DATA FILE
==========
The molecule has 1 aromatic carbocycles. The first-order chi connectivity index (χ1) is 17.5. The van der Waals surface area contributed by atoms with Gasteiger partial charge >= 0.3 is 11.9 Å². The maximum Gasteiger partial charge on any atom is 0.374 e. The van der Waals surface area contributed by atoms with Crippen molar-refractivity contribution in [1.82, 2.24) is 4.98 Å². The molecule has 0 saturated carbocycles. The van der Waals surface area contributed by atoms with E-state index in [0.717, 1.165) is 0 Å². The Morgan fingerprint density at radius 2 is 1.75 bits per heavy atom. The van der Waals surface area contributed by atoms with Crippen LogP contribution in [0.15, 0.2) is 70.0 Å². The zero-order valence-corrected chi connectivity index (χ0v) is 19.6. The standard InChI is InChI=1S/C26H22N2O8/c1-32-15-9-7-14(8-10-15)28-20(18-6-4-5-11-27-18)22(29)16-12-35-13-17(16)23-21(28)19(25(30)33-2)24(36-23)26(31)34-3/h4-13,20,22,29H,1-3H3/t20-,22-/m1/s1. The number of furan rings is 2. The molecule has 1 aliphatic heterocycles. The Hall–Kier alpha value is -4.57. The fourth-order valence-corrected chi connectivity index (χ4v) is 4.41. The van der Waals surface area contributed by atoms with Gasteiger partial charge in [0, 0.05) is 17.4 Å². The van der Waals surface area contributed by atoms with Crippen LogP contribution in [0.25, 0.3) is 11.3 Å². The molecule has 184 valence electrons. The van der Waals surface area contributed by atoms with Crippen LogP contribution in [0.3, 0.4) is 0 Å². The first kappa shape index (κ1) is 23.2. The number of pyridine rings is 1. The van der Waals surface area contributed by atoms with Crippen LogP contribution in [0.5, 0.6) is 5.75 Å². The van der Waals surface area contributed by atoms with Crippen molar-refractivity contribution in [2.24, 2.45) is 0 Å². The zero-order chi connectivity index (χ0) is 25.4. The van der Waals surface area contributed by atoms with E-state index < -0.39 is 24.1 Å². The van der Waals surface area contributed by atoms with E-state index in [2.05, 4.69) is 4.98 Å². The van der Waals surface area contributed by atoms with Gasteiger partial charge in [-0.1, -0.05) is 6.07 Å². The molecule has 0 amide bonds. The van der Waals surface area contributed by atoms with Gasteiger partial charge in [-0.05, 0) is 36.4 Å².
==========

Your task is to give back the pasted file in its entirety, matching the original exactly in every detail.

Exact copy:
The molecule has 1 aromatic carbocycles. The first-order chi connectivity index (χ1) is 17.5. The van der Waals surface area contributed by atoms with Gasteiger partial charge >= 0.3 is 11.9 Å². The maximum Gasteiger partial charge on any atom is 0.374 e. The van der Waals surface area contributed by atoms with Crippen molar-refractivity contribution in [1.82, 2.24) is 4.98 Å². The molecule has 0 saturated carbocycles. The van der Waals surface area contributed by atoms with E-state index in [0.717, 1.165) is 0 Å². The Morgan fingerprint density at radius 2 is 1.75 bits per heavy atom. The van der Waals surface area contributed by atoms with Crippen LogP contribution in [0.15, 0.2) is 70.0 Å². The zero-order valence-corrected chi connectivity index (χ0v) is 19.6. The standard InChI is InChI=1S/C26H22N2O8/c1-32-15-9-7-14(8-10-15)28-20(18-6-4-5-11-27-18)22(29)16-12-35-13-17(16)23-21(28)19(25(30)33-2)24(36-23)26(31)34-3/h4-13,20,22,29H,1-3H3/t20-,22-/m1/s1. The number of furan rings is 2. The molecule has 1 aliphatic heterocycles. The Hall–Kier alpha value is -4.57. The fourth-order valence-corrected chi connectivity index (χ4v) is 4.41. The van der Waals surface area contributed by atoms with Gasteiger partial charge in [0, 0.05) is 17.4 Å². The van der Waals surface area contributed by atoms with Crippen LogP contribution in [0.25, 0.3) is 11.3 Å². The molecule has 184 valence electrons. The van der Waals surface area contributed by atoms with Crippen LogP contribution in [0.3, 0.4) is 0 Å². The first kappa shape index (κ1) is 23.2. The number of pyridine rings is 1. The van der Waals surface area contributed by atoms with Crippen LogP contribution in [0.5, 0.6) is 5.75 Å². The van der Waals surface area contributed by atoms with Crippen molar-refractivity contribution in [2.24, 2.45) is 0 Å². The zero-order chi connectivity index (χ0) is 25.4. The van der Waals surface area contributed by atoms with E-state index < -0.39 is 24.1 Å². The van der Waals surface area contributed by atoms with E-state index in [2.05, 4.69) is 4.98 Å². The van der Waals surface area contributed by atoms with Gasteiger partial charge in [-0.1, -0.05) is 6.07 Å². The molecule has 0 amide bonds. The van der Waals surface area contributed by atoms with Gasteiger partial charge in [-0.05, 0) is 36.4 Å².